Eighteen months ago, we decided to revolutionize our Product & Engineering organization. We moved from teams that were associated with technical platforms (iOS, Windows, web, etc.) towards “feature teams.” This was a big change for us, but it was necessary to allow us to support our growth and our business.

Four months ago, Product & Engineering decided to change again. Taking into account all the learning from the first year of operating within that new framework of feature teams, we moved to a concept of Mission Teams.

What are Mission Teams?

A picture is worth a thousand words, so:

Dashlane Mission Teams
Click to enlarge.

The problem with our previous business-oriented feature teams was that the product scope was too broad. It was hard to build a focused product vision and roadmap, and rally the team behind it.

On the contrary, Mission Teams have a strong objective tied directly to an OKR. This OKR is not time bound, but Missions are revisited quarterly and we either continue, change, or disband. This helps product managers build toward that target, facilitates getting the team on board, and most of all, provides a lot of focus.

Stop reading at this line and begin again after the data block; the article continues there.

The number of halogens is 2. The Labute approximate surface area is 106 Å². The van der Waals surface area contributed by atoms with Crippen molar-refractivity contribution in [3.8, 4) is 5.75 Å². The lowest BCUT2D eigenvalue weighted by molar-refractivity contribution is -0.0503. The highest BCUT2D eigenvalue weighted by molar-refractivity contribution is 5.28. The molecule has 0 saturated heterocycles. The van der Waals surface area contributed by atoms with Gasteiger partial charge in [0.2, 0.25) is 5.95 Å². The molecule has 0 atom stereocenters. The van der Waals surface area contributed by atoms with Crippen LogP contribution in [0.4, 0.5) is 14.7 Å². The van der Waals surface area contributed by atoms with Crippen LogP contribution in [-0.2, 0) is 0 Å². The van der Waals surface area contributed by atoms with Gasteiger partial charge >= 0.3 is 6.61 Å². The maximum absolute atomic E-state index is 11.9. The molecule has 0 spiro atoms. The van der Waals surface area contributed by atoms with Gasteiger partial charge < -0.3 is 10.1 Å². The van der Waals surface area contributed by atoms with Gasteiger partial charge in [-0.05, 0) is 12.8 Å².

In the context of that Mission framework, we have also decided to drop the formal roadmap we used to have. Each Mission is now defined via a prioritization framework that documents the experiments and initiatives the team wants to run.

Dashlane mission teams prioritization framework
Click to enlarge.

The goal of each experiment is to generate value through either:

  1. Adoption: achieving customer value
  2. Learning: insights from the customer
  3. Feedback: internal discovery from Tech, Product…
  4. Risk management: reducing risk and unknowns

Progress is tracked through a Sprint dashboard that Product Owners update along the way.

From Product Vision (What are the big market shifts and opportunities? Who should we target and with what value proposition?) to Mission Team experimentation (How do we jump-start our experimentation with market and consumer insights?), it is important to balance each and find ways of solving for both ends of the spectrum: incrementally improving on known problems vs. identifying the problems to solve.

You will find a lot more details about our move to Mission Teams in this slideshow (click to open). We are still experimenting with Mission Teams, but stay tuned for future updates.

Feel free to provide comments and share your own practices below!